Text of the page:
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City pauses plan to fence off gas station encampment

Decision to hold off on controversial fencing plan will allow social service agencies more time to offer solutions to those on site, city said.

THUNDER BAY – The City of Thunder Bay has hit pause on plans to fence off an area of County Fair mall frequented by the homeless.

The city had faced criticism over its plan to fence in the former Suny’s Gas Bar with police standing by on Friday, with advocates and online commenters calling for a more compassionate solution.

The city’s licensing and enforcement manager Doug Vincent said it wasn't public pressure that prompted the change of plans, however.

The city received news Thursday that a local organization had secured funding to offer more supports to people sheltering in the area, Vincent said, but couldn't yet offer more details.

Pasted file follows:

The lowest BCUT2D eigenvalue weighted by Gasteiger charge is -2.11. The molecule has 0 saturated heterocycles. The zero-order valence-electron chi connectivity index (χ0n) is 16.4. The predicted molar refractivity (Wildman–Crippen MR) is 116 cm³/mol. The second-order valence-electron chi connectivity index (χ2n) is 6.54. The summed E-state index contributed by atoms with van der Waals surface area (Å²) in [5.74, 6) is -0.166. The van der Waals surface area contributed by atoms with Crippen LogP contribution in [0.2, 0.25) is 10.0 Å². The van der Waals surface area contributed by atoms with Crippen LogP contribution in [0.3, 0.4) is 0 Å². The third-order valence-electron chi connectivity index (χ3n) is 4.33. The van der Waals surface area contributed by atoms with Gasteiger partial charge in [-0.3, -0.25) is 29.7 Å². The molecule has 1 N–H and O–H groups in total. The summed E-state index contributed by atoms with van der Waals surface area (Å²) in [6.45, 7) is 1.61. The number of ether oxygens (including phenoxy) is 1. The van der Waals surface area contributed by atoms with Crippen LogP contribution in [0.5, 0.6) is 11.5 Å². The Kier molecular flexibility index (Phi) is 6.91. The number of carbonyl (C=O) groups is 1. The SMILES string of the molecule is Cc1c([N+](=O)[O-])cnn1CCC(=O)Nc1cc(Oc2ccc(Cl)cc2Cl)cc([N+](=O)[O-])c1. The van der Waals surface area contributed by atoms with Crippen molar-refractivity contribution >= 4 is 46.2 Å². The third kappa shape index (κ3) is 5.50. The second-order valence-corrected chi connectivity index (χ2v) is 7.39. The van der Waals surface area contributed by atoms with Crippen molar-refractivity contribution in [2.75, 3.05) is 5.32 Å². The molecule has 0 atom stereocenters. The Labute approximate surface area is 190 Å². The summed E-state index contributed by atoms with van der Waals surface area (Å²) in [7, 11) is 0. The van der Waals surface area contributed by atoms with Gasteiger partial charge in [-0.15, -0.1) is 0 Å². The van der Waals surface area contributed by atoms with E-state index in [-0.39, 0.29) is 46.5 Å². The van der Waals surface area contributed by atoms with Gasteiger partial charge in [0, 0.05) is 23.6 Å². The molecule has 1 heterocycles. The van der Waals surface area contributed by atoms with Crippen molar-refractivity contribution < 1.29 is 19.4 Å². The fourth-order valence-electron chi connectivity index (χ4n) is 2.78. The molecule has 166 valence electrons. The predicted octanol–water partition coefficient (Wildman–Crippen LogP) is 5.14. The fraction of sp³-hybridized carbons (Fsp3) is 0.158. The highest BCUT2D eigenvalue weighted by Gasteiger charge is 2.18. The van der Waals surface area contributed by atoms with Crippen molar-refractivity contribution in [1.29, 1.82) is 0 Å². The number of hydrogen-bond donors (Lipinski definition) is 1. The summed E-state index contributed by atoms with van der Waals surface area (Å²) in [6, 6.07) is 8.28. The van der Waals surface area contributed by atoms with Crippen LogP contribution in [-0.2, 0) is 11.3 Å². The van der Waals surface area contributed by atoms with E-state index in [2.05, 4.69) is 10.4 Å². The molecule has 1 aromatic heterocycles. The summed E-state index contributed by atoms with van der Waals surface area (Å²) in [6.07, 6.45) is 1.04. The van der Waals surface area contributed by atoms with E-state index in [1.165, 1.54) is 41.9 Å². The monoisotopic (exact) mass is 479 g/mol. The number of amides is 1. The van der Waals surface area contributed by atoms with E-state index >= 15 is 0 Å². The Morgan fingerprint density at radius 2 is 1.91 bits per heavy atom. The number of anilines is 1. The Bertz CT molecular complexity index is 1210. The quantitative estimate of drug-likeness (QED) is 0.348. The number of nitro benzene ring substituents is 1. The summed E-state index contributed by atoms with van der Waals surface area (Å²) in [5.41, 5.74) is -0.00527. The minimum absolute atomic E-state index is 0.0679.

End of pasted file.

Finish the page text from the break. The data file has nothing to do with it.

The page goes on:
“We’ve decided to step back, take some breathing room, and allow the process to continue,” he said. “There’s very positive things happening that the city can’t announce – things coming forward from other organizations [that] we’ve been informed of.”

The city still plans to fence off the gas station at a later date, he said.

Members of activist group Not One More Death set up at the gas station Friday with a banner reading “Stop the violence. Stop the evictions.” The group said its primary aim was to ensure people sheltering there remained safe in the case of intervention by police or city workers.

“We’re sorry to hear the city [is] still planning to go ahead with the fence,” said group member PhebeAnn Wolframe-Smith. “This is private property that would be fenced in with public dollars, and it’s still not a solution.”

“We would encourage any efforts to help find more permanent solutions for folks who are sheltering at this site. Obviously what we want is for people to be housed, ultimately.”

Based on what she’s seen, she believes the community largely shares that view.

“I think the people of Thunder Bay want a different response,” she said. “We can continue to mobilize as a community to say this isn’t the right direction, and we want a more compassionate response to people experiencing houselessness.”

Volunteers have been heartened to see a diverse cross-section of community members bringing food and checking in on people there, she said.